At the ladies’ retreat this weekend, which I did enjoy, the music of choice was contemporary praise music. And before I get into this post, I want to say that I know contemporary praise music is precious and worshipful to many people. Many churches use and enjoy it. And not all contemporary praise music is the same, of course. As with any batch of music written during any time period, some of it is excellent and some is very poor. It takes times, sometimes decades, for humans to weed out the excellent from the mediocre, discovering the truly valuable and discarding music whose only real appeal was dated to the years around its creation. My goal here is not to disparage all contemporary praise music, although I freely confess that my personal preference is for traditional music in worship. I love many hymns. I particularly love singing Scripture, especially the psalms, which were written for this use. And I’m thrilled when I find well-composed praise music whose text is Scripture itself. I hope those will last for generations.
This weekend, I finally discovered part of what bothers me about how contemporary praise music is “done” in the church. I had to come home, describe the singing to my husband, and then realize as I spoke, what had annoyed me. And it’s this: a musical form that prides itself in being spontaneously emotional, is actually (and obviously) very studied, very prepared, very choreographed.
Choreographed emotion. I think that’s what bothered me.
Let me describe. A pretty young woman led us in singing. Her voice was lovely (if a little pitchy), and the keyboard player didn’t blast us away. We began each time with a short song that went like this:
Oh, draw me, Lord,
Oh, draw me, Lord,
Oh, draw me, Lord.
And I’ll run to you.
We sang this ditty about 10 times, with increasing volume, harmonizing and extemporaneous improvisations on everyone’s part. That means we sang that one line about 30 times. I do appreciate the wonderful concept of desiring God to draw me to Him, and that my response should be to run toward Him. But I really, really, don’t need to sing it 30 times to understand. There’s no point in it. And as I found myself bound to do this (well, I did drop out after a bit), I felt frustrated and a bit put out. This was supposed to be worship, wasn’t it? Not “vain repetition”?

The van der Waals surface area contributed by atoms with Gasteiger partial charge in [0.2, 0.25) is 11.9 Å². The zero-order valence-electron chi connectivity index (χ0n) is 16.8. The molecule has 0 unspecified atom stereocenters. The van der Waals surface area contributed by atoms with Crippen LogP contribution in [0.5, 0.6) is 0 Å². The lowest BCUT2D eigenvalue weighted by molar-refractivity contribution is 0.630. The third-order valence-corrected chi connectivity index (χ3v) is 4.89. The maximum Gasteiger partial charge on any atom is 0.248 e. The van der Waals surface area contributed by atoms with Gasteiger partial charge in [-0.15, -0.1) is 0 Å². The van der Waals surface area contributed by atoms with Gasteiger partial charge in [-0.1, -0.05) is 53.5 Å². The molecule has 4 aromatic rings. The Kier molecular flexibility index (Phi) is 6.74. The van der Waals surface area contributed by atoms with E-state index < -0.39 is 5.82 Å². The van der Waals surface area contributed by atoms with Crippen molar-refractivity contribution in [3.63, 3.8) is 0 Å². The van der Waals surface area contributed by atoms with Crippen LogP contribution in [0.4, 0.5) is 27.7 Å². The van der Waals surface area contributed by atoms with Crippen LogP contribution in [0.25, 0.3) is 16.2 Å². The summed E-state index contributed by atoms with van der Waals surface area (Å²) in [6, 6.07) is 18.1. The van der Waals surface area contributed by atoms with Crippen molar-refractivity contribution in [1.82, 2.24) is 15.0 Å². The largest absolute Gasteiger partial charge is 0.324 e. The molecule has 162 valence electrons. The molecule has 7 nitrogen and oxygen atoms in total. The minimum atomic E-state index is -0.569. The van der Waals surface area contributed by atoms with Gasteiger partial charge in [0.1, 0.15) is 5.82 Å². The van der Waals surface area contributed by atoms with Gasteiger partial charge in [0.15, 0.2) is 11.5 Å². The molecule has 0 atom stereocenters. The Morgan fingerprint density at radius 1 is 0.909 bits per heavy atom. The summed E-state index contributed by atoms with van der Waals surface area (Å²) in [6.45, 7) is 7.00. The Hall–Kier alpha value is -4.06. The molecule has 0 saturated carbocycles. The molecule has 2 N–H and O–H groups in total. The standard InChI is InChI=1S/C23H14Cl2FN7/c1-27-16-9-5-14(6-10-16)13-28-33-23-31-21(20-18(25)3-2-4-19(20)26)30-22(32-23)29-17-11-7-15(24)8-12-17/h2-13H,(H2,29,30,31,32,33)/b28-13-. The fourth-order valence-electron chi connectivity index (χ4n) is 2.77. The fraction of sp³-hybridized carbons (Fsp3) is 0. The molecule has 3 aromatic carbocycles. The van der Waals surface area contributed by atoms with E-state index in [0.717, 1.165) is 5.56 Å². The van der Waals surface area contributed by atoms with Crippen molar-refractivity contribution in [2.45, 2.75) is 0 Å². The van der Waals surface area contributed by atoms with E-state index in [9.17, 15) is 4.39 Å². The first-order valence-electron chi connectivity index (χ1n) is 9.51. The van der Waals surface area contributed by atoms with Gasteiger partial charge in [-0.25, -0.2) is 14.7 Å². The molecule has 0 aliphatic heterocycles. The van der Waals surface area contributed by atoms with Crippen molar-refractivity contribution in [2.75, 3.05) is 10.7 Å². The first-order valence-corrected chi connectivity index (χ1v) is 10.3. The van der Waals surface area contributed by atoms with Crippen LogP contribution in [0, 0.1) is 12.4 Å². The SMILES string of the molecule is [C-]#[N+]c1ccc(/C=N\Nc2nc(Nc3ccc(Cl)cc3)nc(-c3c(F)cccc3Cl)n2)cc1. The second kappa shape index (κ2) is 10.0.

After this, we proceeded to sing a couple more praise songs, some of which I didn’t know. One was called “Amazing God,” which seems to rotate its tune on three descending notes over and over (and over and over). Why the mind-boggling simplicity? To help people sing it? But if this is true, why the incredibly difficult rhythms, which make it virtually impossible for a group of 30 women to sing anything remotely “together,” as in, let’s sing our words and notes at the same TIME. And, of course, there’s not a bar of actual music to be found in the place, just in case anyone wanted to offer music that might be done well. For the God of the universe. We sing that He is indescribable and amazing and awesome, and then we offer the most mediocre musical production imaginable.
(Calm down, MK. Get back on track.)
Okay. So, finally we sang a song that I do love, “In Christ Alone.” Our church choir has a choral arrangement of this, and it’s fantastic. Even the piano part is a thrill to play!! I love it. At the retreat, it was blended with “The Solid Rock” in the middle, which was awkward, but I’ll not address the badly-done key changes or the timid entrances. Nor the truly horrible typos. (It’s one thing to misspell a word. It’s quite another to turn it into a cuss word in the process. In a praise song. Whatever happened to editing?) In the final stanza, we sang about Christ’s victory in resurrection, and our victory in Him.
And the song leader signaled for all of us to stand as we sang these powerful words of rising and victory. Which was nice, but I got the impression we were supposed to do it as an emotional response to the text and the music. But aren’t emotional responses like that supposed to be spontaneous, particularly in contemporary praise music? Rather like raising one’s hands in the air? What if she had signaled for all of us to raise our hands instead of standing? How bizarre would that have been? Is there an assumption that all of our emotions are uniform? That they would all be expressed in exactly the same way?
And when the song finished, there was a hush, and then the keyboard player tried to give us the right note to sing just ONE LITTLE LINE of “Oh, draw me, Lord.” But the song leader couldn’t get the note right, and came in too low, and those who followed her were at odds with the piano, and those who followed the piano were clashy with her. Sigh. After a moment, we all found each other. And ended the musical experience with that one, single, plaintive cry.
Very emotional. Very choreographed. Studied spontaneity.
And this is what I ask of the contemporary praise crowd: Be consistent. Be real. If you claim to be spontaneous and emotional, then don’t, PLEASE DON’T, plan it out ahead of time and feed it to your audience, so they’ll do all that spontaneity at the same time. Or, if you want to plan and study and choreograph, I’m cool with that too. I believe in prepping for worship. I do it every week. But don’t then deceive yourselves or anyone else that the performance is suddenly leaping from the heart. The choreographed emotion rings so hollow to me, and makes me feel as if the whole thing is fake. It makes me want to sit on the back row, cross my arms, and write a blog post.